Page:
Functional outcome of hemorrhagic and nonhemorrhagic stroke patients after in-patient rehabilitation: A matched comparison

John Chae, Richard D. Zorowitz, Mark V. Johnston

Research output: Contribution to journalArticlepeer-review

Abstract

Differences in functional prognosis for patients with hemorrhagic and nonhemorrhagic strokes are unclear. The purpose of this study is to compare the functional outcome of hemorrhagic and nonhemorrhagic stroke patients after inpatient stroke rehabilitation. By retrospective review, 25 hemorrhagic stroke patients were matched with 25 nonhemorrhagic stroke patients on the basis of age and onset to admission interval. Discharge Functional Independence Measure (HM), FIM gain, FIM efficiency, length of stay (LOS), and discharge disposition were compared. Admission FIM, gender, and comorbidities were similar between the two groups. There were no differences in discharge FIM, FIM gain, and discharge to home rates between groups. However, the hemorrhagic group had a significantly shorter LOS (31.7 v 37.6 days; P = 0.05) with higher FIM-total efficiency (0.84 v 0.60; P = 0.02). The FIM-motor scale accounted for most of the gains in efficiency (0.71 v 0.53; P = 0.05) with no significant difference in FIM-cognition efficiency between groups. Post hoc analysis revealed that onset to admission interval was a strong predictor of LOS (r = 0.62; P < 0.0001). Hemorrhagic stroke patients appear to exhibit functional gains somewhat faster than nonhemorrhagic counterparts. Confirmation of these preliminary findings must await future studies.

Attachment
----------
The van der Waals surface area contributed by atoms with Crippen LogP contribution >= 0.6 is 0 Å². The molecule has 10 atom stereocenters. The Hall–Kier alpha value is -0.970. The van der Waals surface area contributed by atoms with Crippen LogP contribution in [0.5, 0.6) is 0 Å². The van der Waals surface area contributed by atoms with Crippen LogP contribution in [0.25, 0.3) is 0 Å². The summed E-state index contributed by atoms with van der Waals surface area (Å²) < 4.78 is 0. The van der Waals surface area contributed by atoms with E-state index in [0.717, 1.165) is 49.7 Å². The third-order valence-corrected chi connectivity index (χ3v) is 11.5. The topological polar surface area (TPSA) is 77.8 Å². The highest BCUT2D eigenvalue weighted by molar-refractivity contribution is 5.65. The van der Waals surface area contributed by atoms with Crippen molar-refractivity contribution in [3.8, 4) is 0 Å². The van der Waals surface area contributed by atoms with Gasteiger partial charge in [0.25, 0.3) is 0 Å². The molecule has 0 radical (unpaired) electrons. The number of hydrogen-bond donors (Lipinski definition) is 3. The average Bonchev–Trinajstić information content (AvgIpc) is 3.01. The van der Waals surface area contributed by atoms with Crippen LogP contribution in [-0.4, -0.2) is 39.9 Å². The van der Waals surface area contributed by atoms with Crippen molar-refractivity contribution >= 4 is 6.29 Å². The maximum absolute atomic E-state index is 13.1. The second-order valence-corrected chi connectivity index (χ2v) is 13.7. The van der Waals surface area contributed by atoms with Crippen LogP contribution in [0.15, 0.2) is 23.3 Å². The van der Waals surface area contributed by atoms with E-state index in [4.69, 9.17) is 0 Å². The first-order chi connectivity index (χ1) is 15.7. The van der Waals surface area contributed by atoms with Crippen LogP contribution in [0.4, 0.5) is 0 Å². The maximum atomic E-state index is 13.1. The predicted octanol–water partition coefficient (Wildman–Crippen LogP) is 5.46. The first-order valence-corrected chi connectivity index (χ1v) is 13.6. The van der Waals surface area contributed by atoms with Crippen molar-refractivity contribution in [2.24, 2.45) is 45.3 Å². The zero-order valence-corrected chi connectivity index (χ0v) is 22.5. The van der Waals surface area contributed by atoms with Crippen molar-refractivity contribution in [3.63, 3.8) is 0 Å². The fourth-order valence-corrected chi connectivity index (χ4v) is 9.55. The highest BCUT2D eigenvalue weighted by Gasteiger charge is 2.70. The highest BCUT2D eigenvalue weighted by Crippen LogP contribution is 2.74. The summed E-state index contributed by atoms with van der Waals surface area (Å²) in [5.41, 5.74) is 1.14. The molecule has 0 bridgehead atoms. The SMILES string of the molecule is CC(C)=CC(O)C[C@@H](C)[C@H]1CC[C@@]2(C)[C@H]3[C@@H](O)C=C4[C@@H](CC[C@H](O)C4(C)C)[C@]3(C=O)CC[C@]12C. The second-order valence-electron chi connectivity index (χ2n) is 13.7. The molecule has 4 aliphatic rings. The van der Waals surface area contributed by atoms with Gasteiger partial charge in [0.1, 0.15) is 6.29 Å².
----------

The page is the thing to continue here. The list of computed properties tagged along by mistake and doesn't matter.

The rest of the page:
Original languageEnglish (US)
Pages (from-to)177-182
Number of pages6
JournalAmerican Journal of Physical Medicine and Rehabilitation
Volume75
Issue number3
DOIs
StatePublished - May 1 1996

Keywords

  • Cerebral Ischemia
  • Hemorrhagic Stroke
  • Rehabilitation

ASJC Scopus subject areas

  • Physical Therapy, Sports Therapy and Rehabilitation
  • Rehabilitation

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